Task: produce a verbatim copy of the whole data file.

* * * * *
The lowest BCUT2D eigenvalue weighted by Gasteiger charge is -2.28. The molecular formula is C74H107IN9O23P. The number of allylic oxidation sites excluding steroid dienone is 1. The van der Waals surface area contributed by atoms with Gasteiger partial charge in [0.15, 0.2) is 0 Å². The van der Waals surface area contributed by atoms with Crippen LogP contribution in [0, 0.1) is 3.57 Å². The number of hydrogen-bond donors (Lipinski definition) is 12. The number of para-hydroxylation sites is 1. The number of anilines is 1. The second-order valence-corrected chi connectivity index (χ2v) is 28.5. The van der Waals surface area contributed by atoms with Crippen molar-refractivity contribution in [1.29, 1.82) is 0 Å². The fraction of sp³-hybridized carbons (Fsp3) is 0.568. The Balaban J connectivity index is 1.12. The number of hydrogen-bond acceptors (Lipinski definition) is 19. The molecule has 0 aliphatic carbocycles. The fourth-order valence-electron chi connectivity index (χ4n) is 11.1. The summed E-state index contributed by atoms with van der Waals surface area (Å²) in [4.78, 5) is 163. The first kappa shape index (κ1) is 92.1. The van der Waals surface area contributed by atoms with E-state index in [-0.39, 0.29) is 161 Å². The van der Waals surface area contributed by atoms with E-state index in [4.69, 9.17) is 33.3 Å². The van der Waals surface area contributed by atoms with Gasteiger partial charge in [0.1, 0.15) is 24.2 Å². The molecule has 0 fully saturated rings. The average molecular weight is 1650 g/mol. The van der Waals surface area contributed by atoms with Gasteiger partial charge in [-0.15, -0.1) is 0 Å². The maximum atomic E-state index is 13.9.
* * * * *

The lowest BCUT2D eigenvalue weighted by Gasteiger charge is -2.28. The molecular formula is C74H107IN9O23P. The number of allylic oxidation sites excluding steroid dienone is 1. The van der Waals surface area contributed by atoms with Gasteiger partial charge in [0.15, 0.2) is 0 Å². The van der Waals surface area contributed by atoms with Crippen LogP contribution in [0, 0.1) is 3.57 Å². The number of hydrogen-bond donors (Lipinski definition) is 12. The number of para-hydroxylation sites is 1. The number of anilines is 1. The second-order valence-corrected chi connectivity index (χ2v) is 28.5. The van der Waals surface area contributed by atoms with Crippen molar-refractivity contribution in [1.29, 1.82) is 0 Å². The fraction of sp³-hybridized carbons (Fsp3) is 0.568. The Balaban J connectivity index is 1.12. The number of hydrogen-bond acceptors (Lipinski definition) is 19. The molecule has 0 aliphatic carbocycles. The fourth-order valence-electron chi connectivity index (χ4n) is 11.1. The summed E-state index contributed by atoms with van der Waals surface area (Å²) in [4.78, 5) is 163. The first kappa shape index (κ1) is 92.1. The van der Waals surface area contributed by atoms with E-state index in [-0.39, 0.29) is 161 Å². The van der Waals surface area contributed by atoms with E-state index in [4.69, 9.17) is 33.3 Å². The van der Waals surface area contributed by atoms with Gasteiger partial charge in [0.1, 0.15) is 24.2 Å². The molecule has 0 fully saturated rings. The average molecular weight is 1650 g/mol. The van der Waals surface area contributed by atoms with Gasteiger partial charge in [-0.15, -0.1) is 0 Å². The maximum atomic E-state index is 13.9.